Saturday, February 23, 2013

Curried Chicken and Avocado Salad

Saturday 23 February
The remaining two avocadoes were ready today - did we mention that you have to eat ripe ones RIGHT AWAY?  And we still had two chicken legs and thighs from Tuesday's roast.  So at the risk of being repetitious, we made a salad, but mayonnaise- rather than oil-dressed.  It makes a world of difference.
We worked a couple of teaspoons of curry powder into abundant mayonnaise at the bottom of a bowl, and loosened it with a driblet of soy sauce.  The chopped chicken got folded into that, with some diced red onion.  On top went the chopped avocadoes, with a generous splash of the juice of one lime as we gently folded them in. 
There's not much more this needs, other than a tongue to lick the plate clean.

Avocado, Asparagus, and Crab Salad

Friday 22 February
We bought four Haas avocadoes at Trader Joe's on Tuesday, and everybody knows that when avocadoes are ripe, you need to eat them RIGHT AWAY.  Two were ready tonight, and we still had a bunch of asparagus - why not do them together? 
Holt had the idea to slosh the sliced, boiled asparagus (first stems, then tips, as always) with lime ponzu, adding another slosh on top of the chopped avocado, and then some diced red onion and olive oil.  Barbara had the idea to freshen the crab claw meat by tossing it in a couple of pats of melted butter and a squeeze of lemon juice. 

Then they were all tossed gently together in a big bowl and portioned out onto plates, and it was magic.  

Red Beans and Rice Redux

Thursday 21 February
The leftovers from Mardi Gras made a hot and filling meal after a cold walk home in the sleet.

Speakers' Dinner at the Anchor, Over the Rhine

Wednesday 20 February
Rose was bringing in a speaker tonight.  Lauren was bringing in a speaker and her partner (the speaker's, not Lauren's - sorry, Zac!) tomorrow.  They decided to merge the two parties, so nine of us converged on the Anchor restaurant downtown.
This is a new place, in a pleasant spot overlooking the newly furbished Washington Park.  They set a long table for us, but though there were only two other parties in the room, the ambient noise was deafening - not enough cushioning, especially on the chairs.  But the service was brisk enough, and we soon had a choice of fairly reputable white and rosé wine out on the table.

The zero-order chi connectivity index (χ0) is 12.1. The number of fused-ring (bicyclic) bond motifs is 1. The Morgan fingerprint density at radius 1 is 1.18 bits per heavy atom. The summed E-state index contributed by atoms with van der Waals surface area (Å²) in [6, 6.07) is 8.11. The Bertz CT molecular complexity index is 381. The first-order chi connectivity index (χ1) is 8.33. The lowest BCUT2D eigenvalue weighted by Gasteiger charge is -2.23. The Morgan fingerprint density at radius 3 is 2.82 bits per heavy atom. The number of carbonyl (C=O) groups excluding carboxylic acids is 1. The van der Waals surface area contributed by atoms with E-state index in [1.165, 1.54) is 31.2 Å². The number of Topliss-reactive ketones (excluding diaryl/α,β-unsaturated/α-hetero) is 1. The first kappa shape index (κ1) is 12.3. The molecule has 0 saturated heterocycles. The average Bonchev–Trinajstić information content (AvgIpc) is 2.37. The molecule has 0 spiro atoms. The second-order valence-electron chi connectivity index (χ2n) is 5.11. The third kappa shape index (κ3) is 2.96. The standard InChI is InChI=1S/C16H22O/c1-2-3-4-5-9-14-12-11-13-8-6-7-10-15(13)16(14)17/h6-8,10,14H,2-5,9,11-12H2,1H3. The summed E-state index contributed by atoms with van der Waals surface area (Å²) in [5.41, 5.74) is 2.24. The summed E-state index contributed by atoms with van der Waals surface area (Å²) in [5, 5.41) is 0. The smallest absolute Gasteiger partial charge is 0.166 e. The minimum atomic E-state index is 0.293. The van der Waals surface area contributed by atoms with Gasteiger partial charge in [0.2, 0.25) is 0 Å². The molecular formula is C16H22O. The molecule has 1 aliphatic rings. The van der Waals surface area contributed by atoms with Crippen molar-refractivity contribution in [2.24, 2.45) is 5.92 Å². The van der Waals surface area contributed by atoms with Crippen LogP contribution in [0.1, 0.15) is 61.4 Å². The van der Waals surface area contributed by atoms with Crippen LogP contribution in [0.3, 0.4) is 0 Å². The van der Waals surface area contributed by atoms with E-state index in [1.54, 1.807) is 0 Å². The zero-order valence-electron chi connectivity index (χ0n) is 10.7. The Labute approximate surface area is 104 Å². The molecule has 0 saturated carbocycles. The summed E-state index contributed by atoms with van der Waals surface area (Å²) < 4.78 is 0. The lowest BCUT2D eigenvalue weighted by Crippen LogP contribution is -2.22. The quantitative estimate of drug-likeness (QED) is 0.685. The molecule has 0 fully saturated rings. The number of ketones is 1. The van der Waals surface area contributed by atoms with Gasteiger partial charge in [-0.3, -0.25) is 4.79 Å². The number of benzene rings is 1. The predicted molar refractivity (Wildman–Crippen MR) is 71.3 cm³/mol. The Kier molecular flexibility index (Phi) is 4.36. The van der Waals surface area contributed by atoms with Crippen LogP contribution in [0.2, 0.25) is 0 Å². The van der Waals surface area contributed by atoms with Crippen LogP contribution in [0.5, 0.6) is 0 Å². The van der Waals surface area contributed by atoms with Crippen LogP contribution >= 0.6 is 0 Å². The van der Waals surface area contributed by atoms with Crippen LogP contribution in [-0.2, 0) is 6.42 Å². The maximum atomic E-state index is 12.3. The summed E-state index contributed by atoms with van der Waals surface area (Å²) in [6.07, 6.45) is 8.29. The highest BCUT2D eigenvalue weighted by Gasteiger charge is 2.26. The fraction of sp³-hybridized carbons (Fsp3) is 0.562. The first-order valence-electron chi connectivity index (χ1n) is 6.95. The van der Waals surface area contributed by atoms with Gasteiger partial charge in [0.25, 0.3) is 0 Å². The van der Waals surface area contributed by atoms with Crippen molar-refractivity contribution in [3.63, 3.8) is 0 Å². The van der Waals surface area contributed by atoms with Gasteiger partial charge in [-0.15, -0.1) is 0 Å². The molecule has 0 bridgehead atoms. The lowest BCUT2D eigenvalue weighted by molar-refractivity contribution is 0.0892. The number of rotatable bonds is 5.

Our appetizers were 6 oysters - there's a selection of three each from the East coast and West coast  - and a couple of tentacles of grilled octopus, unfortunately tough and characterless, though on a nice sunchoke salad.
One of our mains was bouillabaisse, with a nice selection of seafood, though it's hard to confront the little American version with what we had in Marseille this past summer. 
The other was lobster pot pie, with a cute phyllo pastry hat.  The lobster in each one was a bit tough, and the pot pie was a mite skimpily filled.  But on the whole The Anchor is a decent place, especially for a seafood restaurant in the midst of the Midwest, and everyone had a good time.

Roast Chicken with Beets 'n' Sweets

Tuesday 19 February
It's still Chinese New Year, so we had chicken gyoza (potstickers) with soy dipping sauce for lunch, and a whole roast chicken (whole = togetherness), along with the leftover-from-a-while-ago (Feb. 9) beets 'n' sweets, for dinner.

This time we rubbed the chicken's skin with butter, salted it, and gave it 40 mins at 375º on convect.  The result was gorgeous crispy brown skin, and I think that now we're on the tight track.   
Next time, butter on skin again, convect again, but maybe start it at 350º and turn it up to 400º in the last 15 minutes?  It's a work in progress.

Everything from a Salmon: Salmon Cakes

Monday 18 February
We asked Duncan over for the second time of asking for Friday's leftover salmon: salmon cakes. 
On top of the flaked salmon, just a few bread crumbs from Holt's panko-making (based on grating a loaf of frozen white bread and then drying and toasting it a little), minced red onion and celery, a little mayo to bind, and the magic ingredient: a tsp. of Dijon mustard. Pat together, dip in finer breadcrumbs, and brown in oil.
Our side dish was roasted asparagus, with sauce maltaise made with one of the blood oranges we still have sitting around. 
Dessert was Holt's rosemary biscotti and a touch of moscato dessert wine - or the Glenlivet, for those who love the single malts and don't have to drive.